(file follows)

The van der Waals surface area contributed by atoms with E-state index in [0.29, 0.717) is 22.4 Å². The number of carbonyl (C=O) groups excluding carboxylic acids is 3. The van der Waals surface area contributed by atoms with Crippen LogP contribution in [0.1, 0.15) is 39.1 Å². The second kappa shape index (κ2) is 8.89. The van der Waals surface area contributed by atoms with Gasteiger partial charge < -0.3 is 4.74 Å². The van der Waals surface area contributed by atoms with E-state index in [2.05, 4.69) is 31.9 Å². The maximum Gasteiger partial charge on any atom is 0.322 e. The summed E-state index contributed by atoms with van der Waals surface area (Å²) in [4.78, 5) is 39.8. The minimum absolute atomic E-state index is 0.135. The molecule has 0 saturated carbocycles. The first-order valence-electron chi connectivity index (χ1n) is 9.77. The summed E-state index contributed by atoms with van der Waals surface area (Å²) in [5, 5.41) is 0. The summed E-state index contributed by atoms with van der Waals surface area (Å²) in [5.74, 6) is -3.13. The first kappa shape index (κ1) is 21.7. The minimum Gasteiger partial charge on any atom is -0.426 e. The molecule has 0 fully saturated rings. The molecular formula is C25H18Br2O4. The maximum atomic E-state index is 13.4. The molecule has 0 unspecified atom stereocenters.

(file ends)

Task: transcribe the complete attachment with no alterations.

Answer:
The van der Waals surface area contributed by atoms with E-state index in [0.29, 0.717) is 22.4 Å². The number of carbonyl (C=O) groups excluding carboxylic acids is 3. The van der Waals surface area contributed by atoms with Crippen LogP contribution in [0.1, 0.15) is 39.1 Å². The second kappa shape index (κ2) is 8.89. The van der Waals surface area contributed by atoms with Gasteiger partial charge < -0.3 is 4.74 Å². The van der Waals surface area contributed by atoms with E-state index in [2.05, 4.69) is 31.9 Å². The maximum Gasteiger partial charge on any atom is 0.322 e. The summed E-state index contributed by atoms with van der Waals surface area (Å²) in [4.78, 5) is 39.8. The minimum absolute atomic E-state index is 0.135. The molecule has 0 saturated carbocycles. The first-order valence-electron chi connectivity index (χ1n) is 9.77. The summed E-state index contributed by atoms with van der Waals surface area (Å²) in [5, 5.41) is 0. The summed E-state index contributed by atoms with van der Waals surface area (Å²) in [5.74, 6) is -3.13. The first kappa shape index (κ1) is 21.7. The minimum Gasteiger partial charge on any atom is -0.426 e. The molecule has 0 fully saturated rings. The molecular formula is C25H18Br2O4. The maximum atomic E-state index is 13.4. The molecule has 0 unspecified atom stereocenters.